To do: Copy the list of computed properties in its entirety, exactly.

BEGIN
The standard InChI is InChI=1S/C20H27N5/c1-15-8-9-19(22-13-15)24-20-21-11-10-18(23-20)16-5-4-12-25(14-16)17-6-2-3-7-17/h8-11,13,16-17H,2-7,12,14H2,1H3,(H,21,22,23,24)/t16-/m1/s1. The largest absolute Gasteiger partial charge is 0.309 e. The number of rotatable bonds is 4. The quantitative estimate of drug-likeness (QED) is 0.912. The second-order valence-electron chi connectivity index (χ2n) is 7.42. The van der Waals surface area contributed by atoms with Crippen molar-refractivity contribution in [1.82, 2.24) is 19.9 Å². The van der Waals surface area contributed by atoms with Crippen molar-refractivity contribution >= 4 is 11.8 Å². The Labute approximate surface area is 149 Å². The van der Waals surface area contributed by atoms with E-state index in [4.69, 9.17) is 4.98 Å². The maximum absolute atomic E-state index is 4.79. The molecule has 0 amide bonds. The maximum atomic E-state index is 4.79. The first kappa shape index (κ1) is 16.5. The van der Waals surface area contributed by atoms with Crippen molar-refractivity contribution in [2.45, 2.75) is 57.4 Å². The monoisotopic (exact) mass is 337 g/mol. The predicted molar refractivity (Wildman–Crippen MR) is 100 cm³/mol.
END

The standard InChI is InChI=1S/C20H27N5/c1-15-8-9-19(22-13-15)24-20-21-11-10-18(23-20)16-5-4-12-25(14-16)17-6-2-3-7-17/h8-11,13,16-17H,2-7,12,14H2,1H3,(H,21,22,23,24)/t16-/m1/s1. The largest absolute Gasteiger partial charge is 0.309 e. The number of rotatable bonds is 4. The quantitative estimate of drug-likeness (QED) is 0.912. The second-order valence-electron chi connectivity index (χ2n) is 7.42. The van der Waals surface area contributed by atoms with Crippen molar-refractivity contribution in [1.82, 2.24) is 19.9 Å². The van der Waals surface area contributed by atoms with Crippen molar-refractivity contribution >= 4 is 11.8 Å². The Labute approximate surface area is 149 Å². The van der Waals surface area contributed by atoms with E-state index in [4.69, 9.17) is 4.98 Å². The maximum absolute atomic E-state index is 4.79. The molecule has 0 amide bonds. The maximum atomic E-state index is 4.79. The first kappa shape index (κ1) is 16.5. The van der Waals surface area contributed by atoms with Crippen molar-refractivity contribution in [2.45, 2.75) is 57.4 Å². The monoisotopic (exact) mass is 337 g/mol. The predicted molar refractivity (Wildman–Crippen MR) is 100 cm³/mol.